Inflows into small-cap funds have increased by 92 per cent in the first 10 months of this fiscal to ₹37,360 crore against ₹22,103 crore logged in the whole of last fiscal, leading to SEBI concern about a froth in the market.

Apart from this, most small and mid-cap mutual fund schemes have enhanced cash holdings as they could not find an investment opportunity at the right valuation.

Following the Securities and Exchange Board of India (SEBI) diktat, the Association of Mutual Funds in India (AMFI) has asked MFs to make more disclosures on these schemes and put in place a policy to protect investors interest in 21 days.

The overall AUM of small-cap funds increased by 89 per cent to ₹2.48-lakh crore in January compared with ₹1.31-lakh crore registered in the same period last year, while that of mid-cap funds was up 58 per cent at ₹2.90-lakh crore (₹1.83-lakh crore) in the same period, according to the AMFI data.

Nirav Karkera, Head of Research at Fisdom, said, “while the SEBI move will enable investors to make more informed decisions, there may be a limited impact on aggregate flows, while few investors may rotate investments based on new disclosures.”

New small-cap stocks

While the inflows and returns have increased multi-fold, the number of new small-cap stocks added to the portfolio of small-cap funds was up by 78 to 506 as of December-end compared to 428 in December 2022, said the Fisdom Research report.

Similarly, the addition of new mid-cap stocks to the portfolio was just 5 to 140 in the same period, it added.

Abhjit Bhave, Managing Director and CEO, Equirus Wealth, said, “While SEBI’s attention underscores the need for vigilance, it is important to recognise that the appeal of these segments often lies in their potential for growth and diversification.”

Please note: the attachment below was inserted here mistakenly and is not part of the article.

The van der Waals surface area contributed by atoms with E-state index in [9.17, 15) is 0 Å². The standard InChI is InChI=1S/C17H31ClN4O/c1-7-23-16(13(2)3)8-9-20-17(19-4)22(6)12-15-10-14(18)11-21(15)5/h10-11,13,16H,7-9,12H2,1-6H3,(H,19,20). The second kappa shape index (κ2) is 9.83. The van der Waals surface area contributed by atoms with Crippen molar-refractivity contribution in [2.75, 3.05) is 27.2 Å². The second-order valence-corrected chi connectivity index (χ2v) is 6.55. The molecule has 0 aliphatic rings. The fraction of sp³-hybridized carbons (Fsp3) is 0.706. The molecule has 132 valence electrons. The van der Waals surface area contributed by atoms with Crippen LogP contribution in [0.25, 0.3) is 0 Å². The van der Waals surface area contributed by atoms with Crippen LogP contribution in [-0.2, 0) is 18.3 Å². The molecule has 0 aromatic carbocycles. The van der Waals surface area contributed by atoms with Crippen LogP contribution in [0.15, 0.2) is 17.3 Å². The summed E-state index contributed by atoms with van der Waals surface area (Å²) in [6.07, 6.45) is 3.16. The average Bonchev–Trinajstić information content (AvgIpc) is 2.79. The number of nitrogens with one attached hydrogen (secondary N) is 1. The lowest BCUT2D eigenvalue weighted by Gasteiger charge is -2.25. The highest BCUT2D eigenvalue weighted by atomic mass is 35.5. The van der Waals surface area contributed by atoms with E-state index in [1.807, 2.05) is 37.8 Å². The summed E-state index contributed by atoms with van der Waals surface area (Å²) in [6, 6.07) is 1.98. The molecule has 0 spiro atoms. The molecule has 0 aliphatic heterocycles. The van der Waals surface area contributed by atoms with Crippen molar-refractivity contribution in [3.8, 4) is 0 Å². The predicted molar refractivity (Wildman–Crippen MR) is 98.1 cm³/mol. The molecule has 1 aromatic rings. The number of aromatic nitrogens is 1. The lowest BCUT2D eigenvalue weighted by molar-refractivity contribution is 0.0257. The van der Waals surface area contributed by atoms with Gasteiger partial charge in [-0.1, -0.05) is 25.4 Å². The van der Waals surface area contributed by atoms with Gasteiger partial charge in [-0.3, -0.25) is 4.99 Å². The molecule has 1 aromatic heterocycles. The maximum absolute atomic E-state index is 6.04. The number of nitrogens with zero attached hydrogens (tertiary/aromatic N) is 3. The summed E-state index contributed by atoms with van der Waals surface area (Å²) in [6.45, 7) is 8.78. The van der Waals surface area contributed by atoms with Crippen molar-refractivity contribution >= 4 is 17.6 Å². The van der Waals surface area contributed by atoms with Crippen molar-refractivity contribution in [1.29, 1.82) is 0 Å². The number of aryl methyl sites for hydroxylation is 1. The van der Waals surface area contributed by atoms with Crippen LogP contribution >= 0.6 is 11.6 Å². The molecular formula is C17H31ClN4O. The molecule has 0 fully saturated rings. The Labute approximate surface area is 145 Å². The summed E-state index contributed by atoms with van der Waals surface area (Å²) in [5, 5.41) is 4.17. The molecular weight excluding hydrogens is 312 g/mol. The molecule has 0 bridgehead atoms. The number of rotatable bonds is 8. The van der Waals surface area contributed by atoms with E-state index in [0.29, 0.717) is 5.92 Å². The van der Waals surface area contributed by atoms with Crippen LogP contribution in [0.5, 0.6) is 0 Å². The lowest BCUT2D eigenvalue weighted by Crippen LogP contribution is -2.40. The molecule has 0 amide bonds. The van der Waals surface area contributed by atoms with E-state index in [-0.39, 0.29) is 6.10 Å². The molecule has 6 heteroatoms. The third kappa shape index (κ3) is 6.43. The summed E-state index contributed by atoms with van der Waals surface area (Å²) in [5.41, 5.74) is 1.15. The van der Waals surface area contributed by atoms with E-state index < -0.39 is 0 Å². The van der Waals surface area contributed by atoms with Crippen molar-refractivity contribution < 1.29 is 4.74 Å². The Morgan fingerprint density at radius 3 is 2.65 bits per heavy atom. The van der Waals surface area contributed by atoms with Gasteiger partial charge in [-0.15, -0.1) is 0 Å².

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“Investors should approach with caution, ensuring alignment with their risk tolerance and investment objectives,” he added.

Prashant Narvekar, Head (Sales), Smart Invest, a leading MF distributor, said, “Though inflows into small and mid-cap may taper a bit, investors will continue to chase these funds for high returns and not shy away till there is a sharp fall in stock prices.”

“The fewer stock additions to the portfolio reflect the concentrated investment strategies and reflect the regulator’s concern for froth,” he added.

Protecting interests

Large mutual fund houses have been proactively restricting inflows to protect investors interests.

SBI Small Cap Fund, which had capped SIP at ₹25,000 per month in 2018, has been holding cash and treasury-bill investments of 16 per cent. The fund has an AUM of ₹24,862 crore.

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Similarly, HDFC Small Cap, which has an AUM of ₹28,607 crore, has a 10 per cent investment in cash and T-bills. Nippon India Small Cap Fund, with assets of ₹45,894 crore, has a limited SIP of ₹5 lakh per day.

While mutual funds have done their bit by restricting inflows, Narvekar said the regulator can provide a safety net by easing the investment norms of small and mid-cap funds by reducing the mandatory 65 per cent exposure to stocks from these segments.